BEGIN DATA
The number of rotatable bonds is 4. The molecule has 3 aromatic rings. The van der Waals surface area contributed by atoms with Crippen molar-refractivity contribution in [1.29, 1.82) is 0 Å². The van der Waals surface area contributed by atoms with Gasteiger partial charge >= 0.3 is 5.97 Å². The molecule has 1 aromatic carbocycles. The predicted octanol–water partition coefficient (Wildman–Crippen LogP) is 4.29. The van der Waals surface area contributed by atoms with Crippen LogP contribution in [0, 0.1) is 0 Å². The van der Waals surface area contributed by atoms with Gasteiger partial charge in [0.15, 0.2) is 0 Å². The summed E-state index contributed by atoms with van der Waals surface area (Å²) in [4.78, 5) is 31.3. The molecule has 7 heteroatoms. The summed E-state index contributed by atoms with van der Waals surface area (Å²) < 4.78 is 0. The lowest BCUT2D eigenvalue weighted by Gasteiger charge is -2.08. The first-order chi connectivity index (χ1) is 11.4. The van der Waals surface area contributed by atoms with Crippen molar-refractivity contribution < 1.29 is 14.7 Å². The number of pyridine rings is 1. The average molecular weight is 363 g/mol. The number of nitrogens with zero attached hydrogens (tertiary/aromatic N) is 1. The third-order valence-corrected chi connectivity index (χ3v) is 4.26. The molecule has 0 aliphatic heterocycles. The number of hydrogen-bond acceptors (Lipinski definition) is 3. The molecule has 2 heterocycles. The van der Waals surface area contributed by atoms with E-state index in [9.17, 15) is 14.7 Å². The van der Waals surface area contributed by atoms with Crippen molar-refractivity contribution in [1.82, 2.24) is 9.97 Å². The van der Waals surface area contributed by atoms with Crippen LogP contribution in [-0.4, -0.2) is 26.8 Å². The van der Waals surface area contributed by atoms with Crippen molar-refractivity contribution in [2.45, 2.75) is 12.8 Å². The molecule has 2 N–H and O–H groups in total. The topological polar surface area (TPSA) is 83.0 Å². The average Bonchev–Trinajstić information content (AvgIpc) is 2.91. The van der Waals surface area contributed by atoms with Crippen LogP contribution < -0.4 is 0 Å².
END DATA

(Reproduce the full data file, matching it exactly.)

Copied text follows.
The number of rotatable bonds is 4. The molecule has 3 aromatic rings. The van der Waals surface area contributed by atoms with Crippen molar-refractivity contribution in [1.29, 1.82) is 0 Å². The van der Waals surface area contributed by atoms with Gasteiger partial charge >= 0.3 is 5.97 Å². The molecule has 1 aromatic carbocycles. The predicted octanol–water partition coefficient (Wildman–Crippen LogP) is 4.29. The van der Waals surface area contributed by atoms with Crippen LogP contribution in [0, 0.1) is 0 Å². The van der Waals surface area contributed by atoms with Gasteiger partial charge in [0.15, 0.2) is 0 Å². The summed E-state index contributed by atoms with van der Waals surface area (Å²) in [4.78, 5) is 31.3. The molecule has 7 heteroatoms. The summed E-state index contributed by atoms with van der Waals surface area (Å²) < 4.78 is 0. The lowest BCUT2D eigenvalue weighted by Gasteiger charge is -2.08. The first-order chi connectivity index (χ1) is 11.4. The van der Waals surface area contributed by atoms with Crippen molar-refractivity contribution < 1.29 is 14.7 Å². The number of pyridine rings is 1. The average molecular weight is 363 g/mol. The number of nitrogens with zero attached hydrogens (tertiary/aromatic N) is 1. The third-order valence-corrected chi connectivity index (χ3v) is 4.26. The molecule has 0 aliphatic heterocycles. The number of hydrogen-bond acceptors (Lipinski definition) is 3. The molecule has 2 heterocycles. The van der Waals surface area contributed by atoms with E-state index in [9.17, 15) is 14.7 Å². The van der Waals surface area contributed by atoms with Crippen molar-refractivity contribution in [1.82, 2.24) is 9.97 Å². The van der Waals surface area contributed by atoms with Crippen LogP contribution in [-0.4, -0.2) is 26.8 Å². The van der Waals surface area contributed by atoms with Crippen molar-refractivity contribution in [2.45, 2.75) is 12.8 Å². The molecule has 2 N–H and O–H groups in total. The topological polar surface area (TPSA) is 83.0 Å². The average Bonchev–Trinajstić information content (AvgIpc) is 2.91. The van der Waals surface area contributed by atoms with Crippen LogP contribution < -0.4 is 0 Å².